"Clouds." | The Dramatic and Pantomimic Sparks Company last night produced, for the first ; time in Christchurch, Marsden's Comedy- ' drama " Clouds," a cleverly adapted stage I version of a very interesting novel. The '■ story, briefly told, is as follows : — The Hon : Walter Randall, ex-member of Congress (Mr Harry Douglass), has a son, Ralph (Mr \ Henry Hoyte), and a daughter, Ella (Miss ; Chrissie Peachy). The son he wishes to marry to the daughter of an old friend, Cora Adair (Miss Mary Weir), and the daughter is in love with Fred Town (Mr St Lawrence), a gentleman ' I artist, somewhat Bohemian in his tastes. Walter's plans are likely to be frustrated through his son having contracted marriage with Stella (Mrs G. B. W. Lewis) a friendless orphan whom he befriended when her father was killed by a railway , accident. The play opens when Stella is in the enjoyment of her home, possessing the love of her husband and child. Her happiness is speedily destroyed by the dis- : covery that her marriage had been a sham, ! and that her lover has returned to his ' father's house. In her despair she finds a friend in Fred, who, at her solicitation, secures her the position of housekeeper in Walter's house. Here she is kindly received by Ella, but superciliously treated by Cora. Disguised aa a widow she witnesses the proposal of Ralph to Dora, a proposal in wliich, however, there is no demonstration of affection. The kindly interest taken in the supposed widow by Fred excites the jealousy of Ella, and some amusement is caused by the lovers' tiffs between them. For a time Stella's fate is not a happy one, and Cora carries her dislike so far as to get the housekeeper dismissed. Ere the dismissal can be carried into effect, a letter from Cora to a scoundrel — Billy Buddies (Mr E. D. Haygarth) falls accidentally into tho hands of Fred, who gives it to Stella.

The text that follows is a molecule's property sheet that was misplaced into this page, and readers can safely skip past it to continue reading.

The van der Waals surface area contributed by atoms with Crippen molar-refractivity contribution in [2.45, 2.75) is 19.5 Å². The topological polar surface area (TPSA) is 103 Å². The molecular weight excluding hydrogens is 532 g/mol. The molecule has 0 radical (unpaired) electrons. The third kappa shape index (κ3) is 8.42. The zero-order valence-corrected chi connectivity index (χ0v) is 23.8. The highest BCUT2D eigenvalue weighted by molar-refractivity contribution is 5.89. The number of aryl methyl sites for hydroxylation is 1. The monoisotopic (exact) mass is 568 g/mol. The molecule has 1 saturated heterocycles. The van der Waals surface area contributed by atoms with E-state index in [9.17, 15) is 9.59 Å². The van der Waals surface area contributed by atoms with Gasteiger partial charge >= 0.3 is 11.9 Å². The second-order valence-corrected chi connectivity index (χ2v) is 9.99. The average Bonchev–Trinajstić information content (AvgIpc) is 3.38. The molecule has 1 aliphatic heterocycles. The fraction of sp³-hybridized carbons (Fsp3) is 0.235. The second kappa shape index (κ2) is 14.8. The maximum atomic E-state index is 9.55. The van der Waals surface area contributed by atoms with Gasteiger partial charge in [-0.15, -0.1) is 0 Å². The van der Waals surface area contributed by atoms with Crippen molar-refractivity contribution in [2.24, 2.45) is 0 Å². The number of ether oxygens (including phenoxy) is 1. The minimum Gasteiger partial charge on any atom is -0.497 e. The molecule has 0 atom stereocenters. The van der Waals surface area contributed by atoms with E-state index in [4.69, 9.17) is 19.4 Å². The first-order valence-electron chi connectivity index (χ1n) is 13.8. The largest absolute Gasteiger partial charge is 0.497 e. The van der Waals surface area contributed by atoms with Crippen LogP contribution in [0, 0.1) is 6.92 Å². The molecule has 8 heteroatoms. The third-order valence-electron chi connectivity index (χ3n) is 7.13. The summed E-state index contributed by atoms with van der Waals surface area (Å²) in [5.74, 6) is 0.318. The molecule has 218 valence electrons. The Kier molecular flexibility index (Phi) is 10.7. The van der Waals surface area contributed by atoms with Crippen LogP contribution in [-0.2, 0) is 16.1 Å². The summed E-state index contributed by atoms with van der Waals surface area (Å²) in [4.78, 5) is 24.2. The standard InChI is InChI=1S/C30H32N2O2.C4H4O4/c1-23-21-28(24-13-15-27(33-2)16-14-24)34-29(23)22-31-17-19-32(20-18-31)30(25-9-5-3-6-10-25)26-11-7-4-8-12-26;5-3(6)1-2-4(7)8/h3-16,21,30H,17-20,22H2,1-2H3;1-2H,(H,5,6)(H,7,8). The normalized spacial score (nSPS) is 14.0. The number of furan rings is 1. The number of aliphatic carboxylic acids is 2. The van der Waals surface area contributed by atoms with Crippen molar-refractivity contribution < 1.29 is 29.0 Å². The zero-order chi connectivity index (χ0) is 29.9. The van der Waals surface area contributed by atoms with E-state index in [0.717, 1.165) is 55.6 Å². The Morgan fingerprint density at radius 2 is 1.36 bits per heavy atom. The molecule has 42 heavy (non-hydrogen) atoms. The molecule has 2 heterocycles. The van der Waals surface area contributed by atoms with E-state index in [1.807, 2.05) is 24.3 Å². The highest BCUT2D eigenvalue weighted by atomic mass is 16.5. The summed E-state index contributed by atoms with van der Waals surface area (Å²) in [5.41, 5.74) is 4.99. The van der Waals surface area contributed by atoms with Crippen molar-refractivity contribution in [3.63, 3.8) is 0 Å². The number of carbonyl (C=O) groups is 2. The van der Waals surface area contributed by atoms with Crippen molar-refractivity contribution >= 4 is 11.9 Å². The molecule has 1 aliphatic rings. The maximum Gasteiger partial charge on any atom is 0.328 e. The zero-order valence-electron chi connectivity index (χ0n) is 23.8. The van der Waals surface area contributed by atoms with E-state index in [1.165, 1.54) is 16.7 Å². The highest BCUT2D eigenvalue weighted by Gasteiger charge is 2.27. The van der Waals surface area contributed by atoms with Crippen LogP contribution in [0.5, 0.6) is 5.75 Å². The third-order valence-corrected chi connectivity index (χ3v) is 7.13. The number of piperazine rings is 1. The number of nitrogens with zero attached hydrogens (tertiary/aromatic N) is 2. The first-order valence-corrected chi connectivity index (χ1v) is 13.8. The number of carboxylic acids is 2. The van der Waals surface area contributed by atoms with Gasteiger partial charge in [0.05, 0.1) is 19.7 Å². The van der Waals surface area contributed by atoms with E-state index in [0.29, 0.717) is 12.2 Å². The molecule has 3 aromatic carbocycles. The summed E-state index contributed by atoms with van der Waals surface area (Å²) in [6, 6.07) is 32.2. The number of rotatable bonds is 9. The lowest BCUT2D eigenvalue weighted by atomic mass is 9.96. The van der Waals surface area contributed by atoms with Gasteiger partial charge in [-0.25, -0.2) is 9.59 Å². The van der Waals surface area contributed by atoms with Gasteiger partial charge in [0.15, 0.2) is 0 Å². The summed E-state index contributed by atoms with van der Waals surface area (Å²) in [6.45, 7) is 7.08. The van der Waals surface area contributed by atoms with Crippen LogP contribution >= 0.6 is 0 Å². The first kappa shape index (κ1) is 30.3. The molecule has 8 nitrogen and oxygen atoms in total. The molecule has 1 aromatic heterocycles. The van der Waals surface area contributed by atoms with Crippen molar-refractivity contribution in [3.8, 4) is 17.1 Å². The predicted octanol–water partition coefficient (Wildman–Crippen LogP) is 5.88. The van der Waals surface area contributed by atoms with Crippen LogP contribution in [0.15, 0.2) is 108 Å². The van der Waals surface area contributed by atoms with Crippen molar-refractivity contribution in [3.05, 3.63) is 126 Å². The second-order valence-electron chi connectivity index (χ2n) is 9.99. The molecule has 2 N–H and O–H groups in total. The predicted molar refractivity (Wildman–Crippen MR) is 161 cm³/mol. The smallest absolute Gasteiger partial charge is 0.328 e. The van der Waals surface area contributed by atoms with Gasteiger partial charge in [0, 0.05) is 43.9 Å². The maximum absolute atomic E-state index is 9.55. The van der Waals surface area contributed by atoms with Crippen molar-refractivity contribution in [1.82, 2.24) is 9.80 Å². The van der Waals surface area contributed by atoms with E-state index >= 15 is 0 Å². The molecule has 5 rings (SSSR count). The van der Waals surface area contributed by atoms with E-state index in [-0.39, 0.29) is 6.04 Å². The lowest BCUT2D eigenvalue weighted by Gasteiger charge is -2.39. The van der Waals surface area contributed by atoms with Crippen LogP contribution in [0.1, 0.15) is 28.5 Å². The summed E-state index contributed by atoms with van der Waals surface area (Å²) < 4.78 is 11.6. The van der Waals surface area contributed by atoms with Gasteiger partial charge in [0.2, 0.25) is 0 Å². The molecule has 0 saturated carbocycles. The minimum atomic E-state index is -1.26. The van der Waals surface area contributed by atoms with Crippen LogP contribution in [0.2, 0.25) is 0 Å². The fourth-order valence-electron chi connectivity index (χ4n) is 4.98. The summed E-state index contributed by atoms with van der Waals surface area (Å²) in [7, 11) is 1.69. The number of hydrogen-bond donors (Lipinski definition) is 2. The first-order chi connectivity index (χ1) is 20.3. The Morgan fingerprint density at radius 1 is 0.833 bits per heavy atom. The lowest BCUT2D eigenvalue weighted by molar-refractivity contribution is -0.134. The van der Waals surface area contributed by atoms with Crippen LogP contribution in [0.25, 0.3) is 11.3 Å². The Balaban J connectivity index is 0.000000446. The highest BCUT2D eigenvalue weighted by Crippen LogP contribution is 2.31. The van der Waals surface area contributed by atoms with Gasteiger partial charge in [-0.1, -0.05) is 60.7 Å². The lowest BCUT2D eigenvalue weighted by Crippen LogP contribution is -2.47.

*««JV.ami-_iidaid^r3*gir«^ This letter discloses the fact that Cora is an impostor, and leads to her discomfiture ; and tlie reconciliation of husband and wife, | Another couple of lovcra who have little to ! do with the story are Gola Wiiuberley j (Miss Tottie Young), an unsophisticated country maiden, and Alberry Sedley (Mr j Charles Thompson), a member of the V.M.C.A. These contrive to learn the j common lesson of lovo with amusingly artless simplicity. Subsidiary characters are William Wiiuberley (Mr Wilson ! Forbes), father of Gola, Dr Edward Lane | (Mr Alfred Rolfe), Miss Matilda Prim ; (Mrs J. P. Hydes), and Mrs Malvernon j (Miss Marie Brooks.) j The performance was a very even one ' throughout, but the lion's share of the ! honours was secured by Mrs Lewis, who j showed her versatility by the thorough I manner in which she played an extremely i difficult character. Mr Henry Hoyte deserves credit for the naturalness of his . style, which is free from any staginess. I Mr St Lawrence was at home in his role. ;• Mr Haygarth made a very funny villain, j Miss Weir was as disagreeable as she could j be. Miss Peachy was petulant, without ! being ill-tempered, and gave a very attractive rendering of her "part. Mrs J. P. Hydes was true to her name, being prim in speech and action, though not destitute of good-feeling. The audience was liberal in applause, and evidently greatly interested in the development of the story. The curtain had to be raised at the close of each act, and Mrs Lewis and Mr Hoyte were called for at the end of the third. This evening the programme will consist of " The Jealous Wife" and "Aladdin."
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Theatre Royal., Star, Issue 5152, 6 November 1884
Theatre Royal. Star, Issue 5152, 6 November 1884
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